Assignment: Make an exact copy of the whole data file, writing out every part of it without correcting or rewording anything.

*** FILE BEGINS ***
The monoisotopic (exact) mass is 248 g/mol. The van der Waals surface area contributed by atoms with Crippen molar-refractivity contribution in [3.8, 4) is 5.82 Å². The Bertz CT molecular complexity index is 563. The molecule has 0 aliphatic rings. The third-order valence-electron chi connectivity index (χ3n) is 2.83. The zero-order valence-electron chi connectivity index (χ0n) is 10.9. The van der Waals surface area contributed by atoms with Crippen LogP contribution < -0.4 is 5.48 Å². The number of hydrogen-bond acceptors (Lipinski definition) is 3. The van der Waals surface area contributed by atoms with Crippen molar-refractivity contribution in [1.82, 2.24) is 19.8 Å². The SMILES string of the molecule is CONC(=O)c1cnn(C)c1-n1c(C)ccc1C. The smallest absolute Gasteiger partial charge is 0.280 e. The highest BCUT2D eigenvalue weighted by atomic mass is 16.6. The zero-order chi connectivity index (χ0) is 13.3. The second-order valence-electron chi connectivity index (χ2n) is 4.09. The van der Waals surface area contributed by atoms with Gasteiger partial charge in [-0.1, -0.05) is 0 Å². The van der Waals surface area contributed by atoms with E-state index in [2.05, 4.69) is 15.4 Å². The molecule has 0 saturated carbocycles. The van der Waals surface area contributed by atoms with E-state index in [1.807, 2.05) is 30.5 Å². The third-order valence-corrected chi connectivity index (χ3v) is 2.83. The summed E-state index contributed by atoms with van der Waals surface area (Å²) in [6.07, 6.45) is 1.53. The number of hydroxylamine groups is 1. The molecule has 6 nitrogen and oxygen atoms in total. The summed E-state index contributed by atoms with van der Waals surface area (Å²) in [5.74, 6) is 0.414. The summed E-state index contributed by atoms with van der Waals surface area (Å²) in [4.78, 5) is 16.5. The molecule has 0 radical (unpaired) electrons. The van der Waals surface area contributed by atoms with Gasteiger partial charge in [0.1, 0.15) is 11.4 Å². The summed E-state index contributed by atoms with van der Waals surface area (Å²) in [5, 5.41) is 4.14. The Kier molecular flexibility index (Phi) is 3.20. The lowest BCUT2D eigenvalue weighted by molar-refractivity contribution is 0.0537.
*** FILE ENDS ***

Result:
The monoisotopic (exact) mass is 248 g/mol. The van der Waals surface area contributed by atoms with Crippen molar-refractivity contribution in [3.8, 4) is 5.82 Å². The Bertz CT molecular complexity index is 563. The molecule has 0 aliphatic rings. The third-order valence-electron chi connectivity index (χ3n) is 2.83. The zero-order valence-electron chi connectivity index (χ0n) is 10.9. The van der Waals surface area contributed by atoms with Crippen LogP contribution < -0.4 is 5.48 Å². The number of hydrogen-bond acceptors (Lipinski definition) is 3. The van der Waals surface area contributed by atoms with Crippen molar-refractivity contribution in [1.82, 2.24) is 19.8 Å². The SMILES string of the molecule is CONC(=O)c1cnn(C)c1-n1c(C)ccc1C. The smallest absolute Gasteiger partial charge is 0.280 e. The highest BCUT2D eigenvalue weighted by atomic mass is 16.6. The zero-order chi connectivity index (χ0) is 13.3. The second-order valence-electron chi connectivity index (χ2n) is 4.09. The van der Waals surface area contributed by atoms with Gasteiger partial charge in [-0.1, -0.05) is 0 Å². The van der Waals surface area contributed by atoms with E-state index in [2.05, 4.69) is 15.4 Å². The molecule has 0 saturated carbocycles. The van der Waals surface area contributed by atoms with E-state index in [1.807, 2.05) is 30.5 Å². The third-order valence-corrected chi connectivity index (χ3v) is 2.83. The summed E-state index contributed by atoms with van der Waals surface area (Å²) in [6.07, 6.45) is 1.53. The number of hydroxylamine groups is 1. The molecule has 6 nitrogen and oxygen atoms in total. The summed E-state index contributed by atoms with van der Waals surface area (Å²) in [5.74, 6) is 0.414. The summed E-state index contributed by atoms with van der Waals surface area (Å²) in [4.78, 5) is 16.5. The molecule has 0 radical (unpaired) electrons. The van der Waals surface area contributed by atoms with Gasteiger partial charge in [0.1, 0.15) is 11.4 Å². The summed E-state index contributed by atoms with van der Waals surface area (Å²) in [5, 5.41) is 4.14. The Kier molecular flexibility index (Phi) is 3.20. The lowest BCUT2D eigenvalue weighted by molar-refractivity contribution is 0.0537.